Here’s the basic fact of this book, the way I see it: Thunderbolts is the new X-Force.
Now, the real question is, what the hell do I mean by that?
I’m not implying that Thunderbolts has been transformed into a work of pop culture satire like Milligan and Allred’s relaunch of X-Force was. Instead, I would suggest that much like the relaunched X-Force had little or nothing in common with the previous version, this new direction for Thunderbolts shares no common ground with its first seventy-five issues. The title is the only similarity between the two.
Marvel spent a lot of time hyping up the new direction as “Fight Club with superpowers,” but I’m not sure that that’s an entirely accurate description. A better one, in my opinion, would have been comparing the book to Snatch. The use of desperation as a driving force behind the plot is common between both stories, as well as the seedy underworld scene of bare-knuckle boxing, though without any of the light-hearted, caper-esque feel of that movie.
Daniel Axum, a one-time villain known at The Battler, has been released back into the world after a stay in the penitentiary. Living with his mother, he does his best to assimilate himself back into the everyday world, though the world’s fixation on superheroes does little to help him forget his past misdeeds. As well, his mother’s desire to be helpful manifests through her tendency to save newspaper clippings that recorded his defeat by Spider-Man, thinking that reminding him of how bad things were will help him realize that he’s better off having left his old life behind. It is a ploy that, predictably, falls on its face.
Meanwhile, across town, Rey Trueno and his partner, Coach Cady, run an underground fight scene that is populated solely by those of the metahuman variety. Cady devotes most of his time to the training and management of one fighter, a Killer Croc-like fellow called The Armadillo, named so because of his hunched posture and body-covering leathern armor. While the ‘Dillo, as he is called, is still winning, it is clear that the fight has gone out of him, so to speak. The results of his last fight of the issue, one with a bestial character known only as the Monster, are never clearly revealed, though the end does not bode well for Armadillo as the Monster is quicker than he and feeds on the anger of his opponents.
Back in Axum’s neck of the woods, it becomes harder and harder to escape his past. Working construction through some pulled favors, his foreman will not allow him to live down his reputation for abnormal strength. Why bring in a crane and crew to haul out a bulldozer that’s fallen down a ravine when Axum can simply pull it out himself? And what matter if it’s Axum’s lunch break? He’s only on the site as a favor anyway and he needs the job to maintain his parole, so he can stand a little extra work. These are the lines of thought that harass Axum day after day while on the job.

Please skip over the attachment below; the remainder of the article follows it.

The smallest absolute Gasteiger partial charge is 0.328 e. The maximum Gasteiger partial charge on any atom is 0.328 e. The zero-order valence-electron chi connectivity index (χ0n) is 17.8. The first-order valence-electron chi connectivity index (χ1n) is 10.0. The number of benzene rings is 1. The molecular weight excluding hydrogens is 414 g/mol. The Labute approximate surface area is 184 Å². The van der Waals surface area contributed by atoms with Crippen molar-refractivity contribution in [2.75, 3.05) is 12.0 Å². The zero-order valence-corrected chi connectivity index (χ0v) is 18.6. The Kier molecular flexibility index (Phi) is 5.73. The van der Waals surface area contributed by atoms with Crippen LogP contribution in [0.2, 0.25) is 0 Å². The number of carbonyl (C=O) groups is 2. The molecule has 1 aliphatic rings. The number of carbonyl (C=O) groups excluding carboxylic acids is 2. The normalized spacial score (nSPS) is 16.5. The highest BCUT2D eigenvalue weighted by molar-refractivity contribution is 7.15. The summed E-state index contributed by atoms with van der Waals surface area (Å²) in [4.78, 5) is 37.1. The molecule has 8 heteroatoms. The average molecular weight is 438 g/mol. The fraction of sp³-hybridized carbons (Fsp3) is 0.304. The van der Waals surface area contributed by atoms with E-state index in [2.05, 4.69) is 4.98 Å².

It is obvious from page one that Axum will be, in some way, involved in Trueno’s fights (I mean, why have him in the book if he’s not going to fight at some point?). So the conclusion shouldn’t come as a shock, but Arcudi manages to pull a surprise out in the final page in regards to the manner in which Cady does his recruiting. Clearly, there’s more to the Coach that would seem to meet the eye.
In the end, Thunderbolts isn’t a bad read. In my opinion, it’s not terribly original, since its influences in film are pretty overt. But Arcudi does do a good job conveying the sense of frustration that going straight representing for these washed-up crooks. The concept itself is something of a change of pace from the typical Marvel book. While it’s still not answering my biggest complaint about their product (that every single thing they publish deals with superheroes in some way), it is at least a different take on the men-in-spandex concept and that’s to be applauded.
Amusingly, what will more than likely keep me reading over the next couple of months will be the letter page, where undoubtedly a legion Thunderbolts fans will crawl out of the woodwork to criticize both the characters for not being the “real” Thunderbolts and the art for being “too cartoony” as they did when X-Force relaunched. And while I find their personal outrage over the relaunch amusing in a sad sort of way, I do agree with them that canceling the book and restarting with a new first issue and new name would have made just as much sense, if not more, since this book has zero ties to the “original” Thunderbolts series.
The creative team on this book is an interesting mixture, I must say. Chuck Austen is a name that’s recently been associated with the Superman family of books, doing fill-ins (seemingly alternating with Geoff Johns) on Superman in the wake of Jeph Loeb’s departure from the title. Danijel Zezelj, however, is not a frequent contributor to the line, to say the least. His dark, thickly-lined artwork is impressive (and, in my opinion, tragically underrated), but probably not the sort of thing that the average Superman fan would feel was appropriate for rendering the world’s favorite Boy Scout. So it’s surprising in a way that an unlikely pair like this manages to pull off such an intriguing story.
Superman: Metropolis is a bit of a misnomer. The mini-series should have just been called Metropolis, but I imagine it couldn’t be, for copyright reasons. In any event, Superman is only tangentially connected to this story and when he does appear, that appearance is filtered through the perceptions of our real main character, Jimmy Olsen (best known to the world as “Superman’s Pal”).